Document Type Master's Dissertation Author Botha, Maria Magdalena email@example.com URN etd-07212008-140458 Document Title Structure-based inhibitor design and validation : application to Plasmodium falciparum glutathione S-transferase Degree MSc (Bioinformatics) Department Biochemistry Supervisor
Advisor Name Title Prof C P Kenyon Co-Supervisor Prof F Joubert Co-Supervisor Prof A O Louw Supervisor Keywords
- malaria parasite
- novel ligands
Date 2007-04-20 Availability unrestricted AbstractThe primary aim of this study was to use a computational structure-based ligand design strategy in finding novel ligands that could act as inhibitors of PfGST as basis for future antimalarial drug development. Since there is only one PfGST isoenzyme present in the parasite and the architecture of the binding site differs significantly from its human counter part, PfGST is considered a highly attractive drug target. Inhibition of PfGST is expected to interfere at more than one metabolic site in synergy: it is likely to disrupt the glutathione-dependent detoxification process, which will lead to an increase in the cytotoxic peroxide concentration and most likely lead to an increase in the levels of ferriprotoporphyrin IX and hemin as well. S-hexyl glutathione was co-crystallized with PfGST (Harwaldt et al., 2004), consequently it was seen as one of the most important lead compounds in the development of PfGST inhibitors.
The first step in the rational drug design strategy was to modify GTX, concentrating on its ability to bind competitively to the G site and the hydrocarbon chain protrudes into the H site as well. Considering the 3D structure of the enzyme, modifications to GTX were made by LUDI and NEWLEAD, resulting in a library of active site binding ligands ranked by AutoDock according to their ability to optimally bind to PfGST. Additionally, the ligands were ranked according to their affinity for binding to PfGST produced by AutoDock, LUDI and XScore.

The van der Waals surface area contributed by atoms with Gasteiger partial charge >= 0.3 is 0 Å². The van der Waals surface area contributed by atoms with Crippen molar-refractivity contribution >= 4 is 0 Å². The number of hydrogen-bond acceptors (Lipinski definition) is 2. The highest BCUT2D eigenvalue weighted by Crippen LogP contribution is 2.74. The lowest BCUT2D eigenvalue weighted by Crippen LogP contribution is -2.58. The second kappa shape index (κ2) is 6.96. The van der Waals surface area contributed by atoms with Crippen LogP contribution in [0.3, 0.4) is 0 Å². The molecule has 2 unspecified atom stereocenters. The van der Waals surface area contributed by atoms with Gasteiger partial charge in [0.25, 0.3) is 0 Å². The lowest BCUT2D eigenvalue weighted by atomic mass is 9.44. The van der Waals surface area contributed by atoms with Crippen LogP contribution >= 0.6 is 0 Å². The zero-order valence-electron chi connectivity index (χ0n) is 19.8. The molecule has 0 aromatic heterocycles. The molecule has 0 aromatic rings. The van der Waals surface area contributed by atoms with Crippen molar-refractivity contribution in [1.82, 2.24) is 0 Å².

Once all the compounds were ranked by these in silico methods they were screened for acquisition or synthetic accessibility and those available were experimentally screened for activity against recombinantly expressed PfGST. Based on in silico predictions NDA was the best inhibitor followed by LAP and EDP. From the biological assay and Lineweaver-Burk analysis the order of inhibition was NDA as the best inhibitor tested, followed by LAP and EDP. EDP and LAP showed competitive inhibition but the inhibition constant values were signi_cantly lower than GTX. With respect to GSH and CDNB, NDA was found to be a non-competitive inhibitor. It was suggested therefore that NDA binds to a non-substrate Summary 93 binding site that may lead to conformational change of the enzyme and hence lead to a loss in enzyme activity. This data leads to the conclusion that the H site should be better exploited in order to find more potent inhibitors or non-substrate binding sites.
It was concluded that the experimental results add confidence to the discriminative power of the structure-based ligand design strategy and that these inhibitors could form scaffolds for future antimalarial drug development.
© University of Pretoria 2006
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